Atheists have been known to hit hard when public school employees appear to endorse or accommodate student prayer or religious expression. Now the target is classical music.
In this case, George Frideric Handel’s famed “Hallelujah Chorus."
Seems a couple of parents told an atheist group — the Freedom From Religion Foundation's East Tennessee chapter — that a portion of the classical piece was broadcasted to students at Linden Elementary School, the Oak Ridger reported.
With that, the paper said FFRF chapter President Aleta Ledendecker emailed Roger Ward, principal of the school in Oak Ridge, with a stern warning.
“While this music may be beautiful and even inspirational for Christians, it is not acceptable for broadcasting to the entire student body at Linden Elementary," Ledendecker said in her email, the Oak Ridger reported. "In consideration of all the possible choices of music, this piece with its distinctly religious content can be interpreted as proselytizing. Such actions are clearly prohibited by the First Amendment of the U.S. Constitution."
According to the paper, her email added: “Please see that the music director makes appropriate choices for broadcasting to your student body beginning immediately. Furthermore, please reply with a report of the actions you have taken to assure that there will be no future music choices with even a hint of religious overtones."
"Hallelujah Chorus" is one of the world's most recognizable songs. Here's a high school choir taking on the tune.
(Content warning: Religious lyrics dead ahead):
Ledendecker said in an interview with the Oak Ridger that she's looking into whether playing in school an excerpt from the song was a constitutional violation.
But Ward explained things to Ledendecker in a return email, the paper said: “Our music teacher uses a historical basis in her classroom and as a part selects a composer of the week. Handel has been the composer that students are studying for the past 3 days and will continue to be the composer for the next 2.”
Using the Freedom From Religion Foundation's words against them
Ledendecker's initial email to Ward included a link to the FFRF's "Top Ten Public School State/Church Violations," the Oak Ridger reported — and "Proselytizing Via Music" is at the 10th spot.
But Ward quoted from the FFRF's text to defend the selection of "Hallelujah Chorus," the paper added, specifically that courts considered the “proportion of religious songs sung compared to secular.”
“Over the course of a 36-week school year, this music would be used 1/36th of the time," Ward replied, the Oak Ridger said. "I would also add that only 20-30 seconds of the piece is used."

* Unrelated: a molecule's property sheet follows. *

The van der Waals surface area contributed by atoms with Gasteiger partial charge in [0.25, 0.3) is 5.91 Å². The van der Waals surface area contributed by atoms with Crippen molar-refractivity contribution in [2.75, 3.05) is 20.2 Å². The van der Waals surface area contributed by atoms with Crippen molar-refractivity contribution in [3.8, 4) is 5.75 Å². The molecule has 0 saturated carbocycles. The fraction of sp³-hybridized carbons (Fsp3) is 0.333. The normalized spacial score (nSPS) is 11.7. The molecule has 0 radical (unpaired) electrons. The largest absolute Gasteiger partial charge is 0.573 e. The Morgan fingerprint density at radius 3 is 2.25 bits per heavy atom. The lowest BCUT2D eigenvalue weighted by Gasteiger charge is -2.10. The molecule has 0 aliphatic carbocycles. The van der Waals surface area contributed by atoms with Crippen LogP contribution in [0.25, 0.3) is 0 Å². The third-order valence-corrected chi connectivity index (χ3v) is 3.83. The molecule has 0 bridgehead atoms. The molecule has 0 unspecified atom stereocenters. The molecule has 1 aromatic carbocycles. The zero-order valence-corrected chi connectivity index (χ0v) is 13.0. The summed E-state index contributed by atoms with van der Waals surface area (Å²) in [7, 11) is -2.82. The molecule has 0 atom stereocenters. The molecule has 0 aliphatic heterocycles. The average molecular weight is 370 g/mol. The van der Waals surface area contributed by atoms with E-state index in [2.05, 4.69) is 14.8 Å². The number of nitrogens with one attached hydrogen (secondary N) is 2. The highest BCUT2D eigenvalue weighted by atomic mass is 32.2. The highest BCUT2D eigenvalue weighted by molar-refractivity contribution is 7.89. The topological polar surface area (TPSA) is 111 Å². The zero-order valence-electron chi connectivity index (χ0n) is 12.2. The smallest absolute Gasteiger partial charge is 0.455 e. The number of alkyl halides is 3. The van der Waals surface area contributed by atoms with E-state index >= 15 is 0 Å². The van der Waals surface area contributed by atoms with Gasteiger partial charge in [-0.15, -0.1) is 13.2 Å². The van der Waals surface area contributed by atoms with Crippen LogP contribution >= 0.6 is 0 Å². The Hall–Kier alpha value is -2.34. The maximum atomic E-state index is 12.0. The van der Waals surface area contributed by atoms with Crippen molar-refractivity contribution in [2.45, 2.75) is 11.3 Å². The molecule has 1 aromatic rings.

The principal also noted — quoting again from the FFRF's own text — that "if a curriculum is balanced, the inclusion of some classical sacred music in an educational context may not convey endorsement," the paper added.
And Superintendent Bruce Borchers went further, telling the Oak Ridger that the district "strongly disagreed" with Ledendecker's stance, and "through our attorney, we responded promptly to the writer suggesting that she was in error. Ms. Ledendecker has now sent a request for public documents to the school system and we are in the process of responding to her request for records.”
Ledendecker told the paper she made the open records request on the advice of the attorneys from the Freedom From Religion Foundation's main office in Madison, Wisconsin, and is trying to determine how and why the Handel piece was selected for the school's music curriculum.
She told the Oak Ridger that the music “could have been selected more sensitively with regards to families who are secular" and that Ward’s response was “insensitive to the concerns of the parents at the very least.”
“This is the litmus test I use: If I were a Christian parent walking in the school, and I heard over the PA system during morning announcements music with the words ‘Praise Allah. Allah is the king on high. Bow down to Allah,’ how would I feel as a Christian parent with that being broadcast to all the children in the schools?" Ledendecker asked the paper. "If I would find that somewhat unsettling, then it is equally unsettling for secular parents."
If 'Hallelujah Chorus' is banned at public schools, what works are next?
In addition to the "Hallelujah Chorus," there's no denying that much of the best classical music from years gone by carries Christian themes. Bach's "Mass in B Minor." Haydn's "The Creation." Mozart's "Mass in C Minor." Brahms' "Sanctus." Just to name a few.
It would seem that such music, given its greatness, is essential for students in music programs to digest. But if at some point a work such as "Hallelujah Chorus" is banned in public schools, will the aforementioned works follow? And then where will it stop?
(H/T: Todd Starnes)